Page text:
Lee Haney's Deadlift - Basic Exercise for Trapeze and Deltas

Consider a rather specific, but nonetheless basic exercise called Lee Haney's deadlift. It is aimed at the development of trapezium and deltoid muscles of the shoulder girdle (posterior bundle). The exercise was named in honor of its inventor - the famous bodybuilder and eight-time "Mr. Olympia."

The draft in the classic view is executed with a barbell.

Nowadays, you can often find adapted variations that involve the use of dumbbells. This is due to the increased complexity of the original version.

Lee Haney's Deadlift - Basic Exercise for Trapeze and Deltas
The basic exercise with the barbell is more focused on the trapezium, and the option of the exercise with dumbbells gives a good isolated load on the back bundle of deltoid muscles.

Not all athletes are able to observe the correct technique. For example, many people notice that the bar of the bar noticeably limits the movement and touches the buttocks (with insufficient training).

The last moment can be solved using the Smith simulator. However, as a result, not everyone can get to the development of the deltoid muscles.

Therefore, over time, the emphasis shifted towards dumbbells and, accordingly, a greater load on the deltas. In general, the exercise works well on the shoulders. We will analyze it in more detail.

Which muscles are aimed at

It should be noted that Lee Haney used his thrust for training, first of all, trapeze. As mentioned above, the back bundle of the deltoid muscle also works, and when we use dumbbells instead of the barbell, the possibilities for influencing the delta become much greater. In other words, when using the bar, the amplitude with which the shoulder moves is greatly limited.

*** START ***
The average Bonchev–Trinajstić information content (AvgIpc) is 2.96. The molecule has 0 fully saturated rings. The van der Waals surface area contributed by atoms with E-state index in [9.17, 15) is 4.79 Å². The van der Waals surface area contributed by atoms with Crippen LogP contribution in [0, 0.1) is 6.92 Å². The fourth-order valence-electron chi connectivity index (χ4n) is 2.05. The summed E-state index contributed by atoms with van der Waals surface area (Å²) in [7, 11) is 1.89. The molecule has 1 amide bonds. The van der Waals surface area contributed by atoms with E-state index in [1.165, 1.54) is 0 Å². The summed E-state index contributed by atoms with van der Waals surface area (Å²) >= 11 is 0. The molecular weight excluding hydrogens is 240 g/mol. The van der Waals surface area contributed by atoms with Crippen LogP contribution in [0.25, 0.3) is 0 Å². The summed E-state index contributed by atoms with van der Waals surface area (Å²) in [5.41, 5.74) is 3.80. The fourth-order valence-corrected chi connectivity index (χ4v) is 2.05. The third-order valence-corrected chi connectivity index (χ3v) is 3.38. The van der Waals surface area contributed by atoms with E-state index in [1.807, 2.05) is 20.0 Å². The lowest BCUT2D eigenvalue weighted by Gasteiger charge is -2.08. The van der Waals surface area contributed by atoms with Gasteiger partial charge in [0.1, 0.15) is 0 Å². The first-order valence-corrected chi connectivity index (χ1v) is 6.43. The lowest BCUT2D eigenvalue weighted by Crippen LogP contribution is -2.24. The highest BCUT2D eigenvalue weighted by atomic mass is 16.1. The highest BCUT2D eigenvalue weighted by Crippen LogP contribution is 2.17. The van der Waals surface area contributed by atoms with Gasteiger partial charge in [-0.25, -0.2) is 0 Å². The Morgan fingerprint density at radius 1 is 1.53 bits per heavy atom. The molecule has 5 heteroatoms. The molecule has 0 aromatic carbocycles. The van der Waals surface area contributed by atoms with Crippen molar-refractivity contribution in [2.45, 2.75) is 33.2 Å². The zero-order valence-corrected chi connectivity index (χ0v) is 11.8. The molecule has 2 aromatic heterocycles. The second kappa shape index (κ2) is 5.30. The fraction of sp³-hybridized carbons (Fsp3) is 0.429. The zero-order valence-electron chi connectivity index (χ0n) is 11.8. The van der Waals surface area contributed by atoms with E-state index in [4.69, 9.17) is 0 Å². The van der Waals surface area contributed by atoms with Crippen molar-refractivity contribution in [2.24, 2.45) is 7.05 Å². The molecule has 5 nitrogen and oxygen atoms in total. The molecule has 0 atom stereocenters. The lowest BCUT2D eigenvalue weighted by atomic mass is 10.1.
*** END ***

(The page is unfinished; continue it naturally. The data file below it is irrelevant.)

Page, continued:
The barbell pull behind the back is very similar to the shrugs with the barbell, with the only difference being that the projectile is located behind (respectively, behind the back). You can do the exercise in Smith's car.

By the way, some athletes do these two exercises together, resulting in a great study of the trapeze.

With dumbbells, the technique is as follows:

  1. Standing, legs shoulder-width apart. You can lean forward a little, the back is straight (slight deflection in the lower back is allowed).
  2. It is usually recommended to perform the exercise with one hand - alternately. A hand with a dumbbell may be slightly bent at the elbow.

  3. On inhalation, the hand reaches up. In fact, we are doing a side stretch of a dumbbell. Imagine that your goal is to raise the elbow as high as possible, but do not bend the elbow, the main movement should be due to the shoulder joint. Try to concentrate your efforts in the rear deltas.
  4. Gently as you exhale, return your hand (or both hands, if you are doing it simultaneously) to its original position.

    Repeat the desired number of times (usually 7-10 repetitions).

The elbow must be pulled along the body. This contributes to the creation of an isolated load on the posterior deltoid muscle.

With your free hand (if you are doing the exercise one at a time), you can create a support, for example, rest against the wall to make it more convenient to maintain a slight tilt.

What else is good to know?

By bending your elbow, you will exercise your biceps.

Therefore, try to imagine that you need to raise your elbow as high as possible, but you cannot move your elbow joint and hands.

Additionally, you can unload the biceps using the wrist straps (if the dumbbell is hard to hold).

Thus, this exercise is one of the few that allows you to effectively develop the posterior bundles of deltoid muscles and trapezium. The work of the latissimus dorsi is virtually eliminated, the target area, on the contrary, receives an isolated load.

However, it should be remembered that the key to success is the most accurate following of the technique.

As soon as you begin to bend your elbows or apply "cheating", the load will shift to other, more developed muscles, and your training will become ineffective.



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